Photographs: David Gray/Reuters
Seamers Peter Siddle and Mitchell Starc shared six late wickets to give Australia a dramatic 137-run victory over Sri Lanka in the last hour of the fifth and final day of the first Test on Tuesday.
Siddle, who finished the match with figures of 9-104, and left-armer Starc, who took 5-63 in the second innings, caught fire in the final session to bowl the tourists out for 255 and give Australia a 1-0 lead in the three-Test series.
Having been stymied in similar circumstances by a brilliant rearguard action from South Africa in Adelaide last month, Australia were desperate not to repeat the experience in Hobart.
It looked like it might be a case of deja vu at tea, however, when some resilient batting from the Sri Lankans and a couple of rain breaks frustrated the hosts for two sessions.
Siddle had already taken the key wickets of captain Mahela Jayawardene (19) and ICC Cricketer of the Year Kumar Sangakkara (63) around lunch but the tourists reached tea on 186 with six wickets still in hand.
Sri Lanka were batting for a draw rather than a first win in Australia
Photographs: Matt King/Getty Images
In a sign of Australia's growing desperation, wicketkeeper Matthew Wade shed his pads and gloves to bowl the final over before the break and claimed a maiden in his first spell in senior cricket.
Sri Lanka, set a victory target of 393, could still conceivably have won the match but a paltry return of 42 runs in the second session clearly indicated they were batting for a draw rather than a first win in Australia.
The Australian bowling unit, a man down after local quick Ben Hilfenhaus suffered a side strain, never gave up, even if Siddle looked like the only man who might break through for much of the day.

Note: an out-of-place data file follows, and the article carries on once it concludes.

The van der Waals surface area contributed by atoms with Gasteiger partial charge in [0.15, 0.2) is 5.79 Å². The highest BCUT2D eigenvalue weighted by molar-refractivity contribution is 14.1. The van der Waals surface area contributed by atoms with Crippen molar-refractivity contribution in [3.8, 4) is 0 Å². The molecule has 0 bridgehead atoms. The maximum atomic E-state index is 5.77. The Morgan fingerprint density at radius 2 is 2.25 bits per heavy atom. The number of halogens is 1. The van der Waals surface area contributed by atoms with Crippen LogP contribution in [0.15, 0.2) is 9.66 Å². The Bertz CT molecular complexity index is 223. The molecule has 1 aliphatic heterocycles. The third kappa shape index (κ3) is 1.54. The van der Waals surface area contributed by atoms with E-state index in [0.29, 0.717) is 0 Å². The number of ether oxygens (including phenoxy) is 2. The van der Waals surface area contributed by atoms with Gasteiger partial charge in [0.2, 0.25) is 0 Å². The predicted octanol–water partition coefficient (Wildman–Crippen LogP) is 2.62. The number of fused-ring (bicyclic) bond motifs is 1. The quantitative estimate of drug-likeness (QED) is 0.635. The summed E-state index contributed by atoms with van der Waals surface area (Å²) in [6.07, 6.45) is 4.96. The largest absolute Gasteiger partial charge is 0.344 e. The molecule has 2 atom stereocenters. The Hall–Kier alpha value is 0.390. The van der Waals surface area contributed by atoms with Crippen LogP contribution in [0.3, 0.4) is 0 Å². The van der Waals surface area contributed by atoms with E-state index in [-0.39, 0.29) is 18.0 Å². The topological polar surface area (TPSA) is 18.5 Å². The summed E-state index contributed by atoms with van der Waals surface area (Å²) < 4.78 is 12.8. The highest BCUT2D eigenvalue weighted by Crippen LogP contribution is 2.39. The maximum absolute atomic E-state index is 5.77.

The 28-year-old struck again on the first ball of his second over after tea to dismiss obdurate all-rounder Angelo Mathews, caught behind by Wade for 19.
With the rain staying away, Siddle then removed the last of the Sri Lankan top order with a sizzling delivery which trapped Thilan Samaraweera lbw, one run short of the batsman's half century.
Samaraweera almost reluctantly appealed to the television umpire but it was a wasted appeal and removed another weapon from the tourist's armoury as they sought to bat out the day.
With Sri Lanka reduced to 218-6, Siddle took a rest but left-arm quick Starc picked up the baton and had soon removed Prasanna Jayawardene for 21.
Starc took over from Siddle
Photographs: Matt King/Getty Images
A fullish inswinger nearly took the wickekeeper's hand off and the ball flew off his glove to Mike Hussey at second slip to leave just three tailend wickets standing with around 90 minutes of play remaining.
Another peach of a delivery from Starc sent Nuwan Kulasekara back to the pavilion for nine and a perfectly delivered yorker soon afterwards removed Rangana Herath for eight.
With Siddle now bowling from the other end, it was a straight fight between the two for who would take the five wicket haul and win the match for Australia.
Starc took the honours when he had Shaminda Eranga caught behind for six, sparking huge celebrations among his team mates and the disappointingly small crowd of some 2,000.
Siddle was named Man of the Match but was also at the centre of a ball tampering row after a picture of the bowler apparently picking at the seam in Sri Lanka's first innings circulated on social media.
The ICC said match referee Chris Broad had received no official complaints but Sri Lankan team manager Charith Senanayake confirmed he had unofficially expressed his concerns to the former England batsman.
Sri Lanka: 255 (K. Sangakkara 63, M. Starc 5-63, P. Siddle 4-50) & 336 (T. Dilshan 147, A. Mathews 75; P. Siddle 5-54
Australia: 278 (D. Warner 68, M. Clarke 57 retired, E. Cowan 56; Herath 5-95, Welegedera 3-89) & 450-5 dec (M. Hussey 115 not out, P. Hughes 86, M. Clarke 74, M. Wade 68 not out, D. Warner 57; C. Welegedara 3-130).